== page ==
the author’s family history adds weight to the sweeping story

Jones, a horse trainer herself with this second novel, exemplifies our unique devotion to these animals with the seductive Midwestern romanticism of Cormac McCarthy. All the pretty horses. Sometimes I felt like I was reading a western – the acrid landscapes of Western Australia, the Middle East and Indonesia are told with pinpoint, sometimes unsettling precision.

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In 1938, two decades after his father’s return from the war, Tom finds himself in Padang, Sumatra, working as an accountant for a company in the former Dutch East Indies. The threat of a Japanese invasion grows year by year, but love prevails. Tom finds solace in the company of an Australian woman, named Alice. Will they stay together? Or will the war separate these two young lovers?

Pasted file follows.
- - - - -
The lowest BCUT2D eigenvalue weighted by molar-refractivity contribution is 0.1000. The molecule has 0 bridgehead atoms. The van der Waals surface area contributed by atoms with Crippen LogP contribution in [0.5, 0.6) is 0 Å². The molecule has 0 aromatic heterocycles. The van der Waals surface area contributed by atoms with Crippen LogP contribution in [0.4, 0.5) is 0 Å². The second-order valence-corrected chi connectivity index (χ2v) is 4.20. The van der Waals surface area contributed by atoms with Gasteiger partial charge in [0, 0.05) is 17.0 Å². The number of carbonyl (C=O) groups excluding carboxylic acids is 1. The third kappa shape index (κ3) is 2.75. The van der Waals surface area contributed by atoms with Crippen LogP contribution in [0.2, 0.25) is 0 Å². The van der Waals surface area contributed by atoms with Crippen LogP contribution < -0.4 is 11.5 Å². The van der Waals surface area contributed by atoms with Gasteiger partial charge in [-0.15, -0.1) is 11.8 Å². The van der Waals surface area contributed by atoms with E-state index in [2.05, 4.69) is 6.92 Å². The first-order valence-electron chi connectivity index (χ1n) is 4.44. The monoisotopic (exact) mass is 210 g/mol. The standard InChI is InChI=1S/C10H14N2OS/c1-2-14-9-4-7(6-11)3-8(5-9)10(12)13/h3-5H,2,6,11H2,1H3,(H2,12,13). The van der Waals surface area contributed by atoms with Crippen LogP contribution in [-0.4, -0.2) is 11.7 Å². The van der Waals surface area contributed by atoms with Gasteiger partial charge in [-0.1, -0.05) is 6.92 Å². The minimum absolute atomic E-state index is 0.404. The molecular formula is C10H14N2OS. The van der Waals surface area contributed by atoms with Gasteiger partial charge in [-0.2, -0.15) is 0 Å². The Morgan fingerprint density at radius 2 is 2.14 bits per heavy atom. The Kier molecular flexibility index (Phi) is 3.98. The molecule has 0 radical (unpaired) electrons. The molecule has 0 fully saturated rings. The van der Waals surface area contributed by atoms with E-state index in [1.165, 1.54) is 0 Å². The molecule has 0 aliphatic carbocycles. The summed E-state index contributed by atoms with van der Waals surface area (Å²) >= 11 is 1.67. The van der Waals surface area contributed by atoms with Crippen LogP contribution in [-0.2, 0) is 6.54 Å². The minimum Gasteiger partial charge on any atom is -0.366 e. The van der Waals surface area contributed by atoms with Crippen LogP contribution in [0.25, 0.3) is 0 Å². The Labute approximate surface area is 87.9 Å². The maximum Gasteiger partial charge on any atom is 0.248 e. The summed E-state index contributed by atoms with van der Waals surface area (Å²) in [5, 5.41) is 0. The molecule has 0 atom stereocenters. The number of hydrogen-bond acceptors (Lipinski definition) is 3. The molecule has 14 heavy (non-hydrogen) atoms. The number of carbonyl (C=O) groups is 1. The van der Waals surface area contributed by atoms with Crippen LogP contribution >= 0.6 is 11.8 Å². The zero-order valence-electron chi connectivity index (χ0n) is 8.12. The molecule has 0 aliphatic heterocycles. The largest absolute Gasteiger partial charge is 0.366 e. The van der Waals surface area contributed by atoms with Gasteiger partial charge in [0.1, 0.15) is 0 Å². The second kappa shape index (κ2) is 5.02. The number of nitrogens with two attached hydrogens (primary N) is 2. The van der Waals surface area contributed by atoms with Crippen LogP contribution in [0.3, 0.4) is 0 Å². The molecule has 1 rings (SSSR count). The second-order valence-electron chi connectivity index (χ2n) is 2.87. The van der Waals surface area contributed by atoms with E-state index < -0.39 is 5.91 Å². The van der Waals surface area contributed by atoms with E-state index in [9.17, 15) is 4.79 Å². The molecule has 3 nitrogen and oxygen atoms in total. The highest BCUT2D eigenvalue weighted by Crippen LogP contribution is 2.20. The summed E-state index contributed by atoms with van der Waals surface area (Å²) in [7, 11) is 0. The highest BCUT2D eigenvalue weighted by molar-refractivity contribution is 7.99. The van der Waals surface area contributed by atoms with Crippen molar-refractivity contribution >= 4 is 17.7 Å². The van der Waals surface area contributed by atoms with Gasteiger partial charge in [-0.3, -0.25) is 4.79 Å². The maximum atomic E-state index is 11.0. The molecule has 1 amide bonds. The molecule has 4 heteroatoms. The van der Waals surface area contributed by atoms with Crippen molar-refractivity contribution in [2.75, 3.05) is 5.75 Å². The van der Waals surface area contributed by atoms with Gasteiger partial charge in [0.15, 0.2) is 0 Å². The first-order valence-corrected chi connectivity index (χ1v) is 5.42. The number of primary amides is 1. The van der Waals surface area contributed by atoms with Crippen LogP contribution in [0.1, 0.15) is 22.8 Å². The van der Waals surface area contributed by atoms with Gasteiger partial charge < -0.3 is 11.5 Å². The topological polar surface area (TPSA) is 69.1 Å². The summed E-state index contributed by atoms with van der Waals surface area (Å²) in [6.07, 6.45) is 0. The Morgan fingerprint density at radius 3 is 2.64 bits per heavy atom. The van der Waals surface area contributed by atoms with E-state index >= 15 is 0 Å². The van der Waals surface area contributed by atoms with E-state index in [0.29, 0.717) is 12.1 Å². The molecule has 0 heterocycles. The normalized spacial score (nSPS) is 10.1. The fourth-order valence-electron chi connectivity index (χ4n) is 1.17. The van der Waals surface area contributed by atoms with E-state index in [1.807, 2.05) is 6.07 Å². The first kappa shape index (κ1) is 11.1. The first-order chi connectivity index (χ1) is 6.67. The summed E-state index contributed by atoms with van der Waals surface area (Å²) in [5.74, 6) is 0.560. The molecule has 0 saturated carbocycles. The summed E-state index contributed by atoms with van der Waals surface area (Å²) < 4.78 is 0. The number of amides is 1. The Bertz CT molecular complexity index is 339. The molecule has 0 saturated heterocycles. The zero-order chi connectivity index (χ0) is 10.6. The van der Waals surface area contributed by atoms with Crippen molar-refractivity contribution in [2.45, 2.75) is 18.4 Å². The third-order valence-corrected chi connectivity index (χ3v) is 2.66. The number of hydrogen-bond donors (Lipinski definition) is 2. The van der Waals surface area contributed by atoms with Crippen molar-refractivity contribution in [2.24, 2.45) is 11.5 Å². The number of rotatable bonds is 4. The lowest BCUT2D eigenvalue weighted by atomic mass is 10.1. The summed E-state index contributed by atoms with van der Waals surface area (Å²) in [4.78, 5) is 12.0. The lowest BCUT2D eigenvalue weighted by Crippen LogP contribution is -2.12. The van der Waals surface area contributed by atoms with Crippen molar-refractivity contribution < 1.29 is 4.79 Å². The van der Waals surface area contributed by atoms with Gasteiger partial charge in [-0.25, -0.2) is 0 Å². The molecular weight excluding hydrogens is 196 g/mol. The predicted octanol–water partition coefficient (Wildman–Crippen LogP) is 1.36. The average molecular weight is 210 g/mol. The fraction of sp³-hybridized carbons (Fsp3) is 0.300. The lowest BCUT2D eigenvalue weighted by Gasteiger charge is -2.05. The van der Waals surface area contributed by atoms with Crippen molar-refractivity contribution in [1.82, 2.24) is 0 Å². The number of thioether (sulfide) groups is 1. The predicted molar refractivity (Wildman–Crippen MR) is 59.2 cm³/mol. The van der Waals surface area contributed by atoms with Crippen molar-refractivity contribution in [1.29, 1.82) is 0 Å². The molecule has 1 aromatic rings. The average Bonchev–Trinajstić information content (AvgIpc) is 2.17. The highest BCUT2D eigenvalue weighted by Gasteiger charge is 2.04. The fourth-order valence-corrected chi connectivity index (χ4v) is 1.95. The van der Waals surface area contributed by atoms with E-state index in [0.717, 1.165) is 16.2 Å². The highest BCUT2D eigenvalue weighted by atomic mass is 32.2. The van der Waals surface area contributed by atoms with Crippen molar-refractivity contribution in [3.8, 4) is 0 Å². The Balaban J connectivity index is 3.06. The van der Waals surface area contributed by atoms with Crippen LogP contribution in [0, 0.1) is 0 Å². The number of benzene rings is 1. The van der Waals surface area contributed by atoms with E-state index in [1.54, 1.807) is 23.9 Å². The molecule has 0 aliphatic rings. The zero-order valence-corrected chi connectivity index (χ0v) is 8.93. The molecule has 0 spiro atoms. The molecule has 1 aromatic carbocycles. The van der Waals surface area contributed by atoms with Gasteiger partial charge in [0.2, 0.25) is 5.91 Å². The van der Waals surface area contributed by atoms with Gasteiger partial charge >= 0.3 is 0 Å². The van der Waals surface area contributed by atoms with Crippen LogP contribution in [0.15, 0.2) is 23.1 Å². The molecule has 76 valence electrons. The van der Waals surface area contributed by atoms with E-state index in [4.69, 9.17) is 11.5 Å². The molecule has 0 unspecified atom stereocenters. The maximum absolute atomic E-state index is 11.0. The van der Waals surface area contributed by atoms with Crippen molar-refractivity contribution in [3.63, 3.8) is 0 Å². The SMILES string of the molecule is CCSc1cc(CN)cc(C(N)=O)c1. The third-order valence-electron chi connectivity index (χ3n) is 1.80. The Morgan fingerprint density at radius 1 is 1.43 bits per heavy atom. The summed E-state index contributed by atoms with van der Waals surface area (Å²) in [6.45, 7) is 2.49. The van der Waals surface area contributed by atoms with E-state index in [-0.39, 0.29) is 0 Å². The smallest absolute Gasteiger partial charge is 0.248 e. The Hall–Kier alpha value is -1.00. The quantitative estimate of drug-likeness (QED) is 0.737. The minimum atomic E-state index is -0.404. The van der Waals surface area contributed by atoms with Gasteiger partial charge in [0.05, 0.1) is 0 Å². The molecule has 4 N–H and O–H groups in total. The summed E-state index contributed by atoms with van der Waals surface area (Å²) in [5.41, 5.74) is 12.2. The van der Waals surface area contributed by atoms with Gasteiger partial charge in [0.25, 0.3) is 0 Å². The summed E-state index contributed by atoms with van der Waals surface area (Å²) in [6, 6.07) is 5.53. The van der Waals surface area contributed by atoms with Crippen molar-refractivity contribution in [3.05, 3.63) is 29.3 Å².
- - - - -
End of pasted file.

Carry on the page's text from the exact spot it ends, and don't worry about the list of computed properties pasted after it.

Although the power of the book is weakened by its slow plot, Jones holds the reader’s interest with its exquisite language. In this world, teeth move impactfully, passion fruit leaves are “little hands pressed against glass”.

Jones inserts his great-grandfather, Dirk Huisken, into the narrative near the end of the book – as an elderly man whom young Tom encounters as Japanese forces capture them to work as slaves on the British Columbia Railroad. death of Pekanbaru. Huisken lost his life there, in a Japanese POW camp, in March 1945.

While writing the book, Jones traveled to Sumatra to visit the site of the railway. There she found an iron spike, the little that remained of the line. She flew home to Australia with the tip, where she sat on her desk as she wrote Only birds above.

The object attached her to the place she tries to convey in her book – reading it, readers could feel the weight of the iron spike pressing down on their shoulders.

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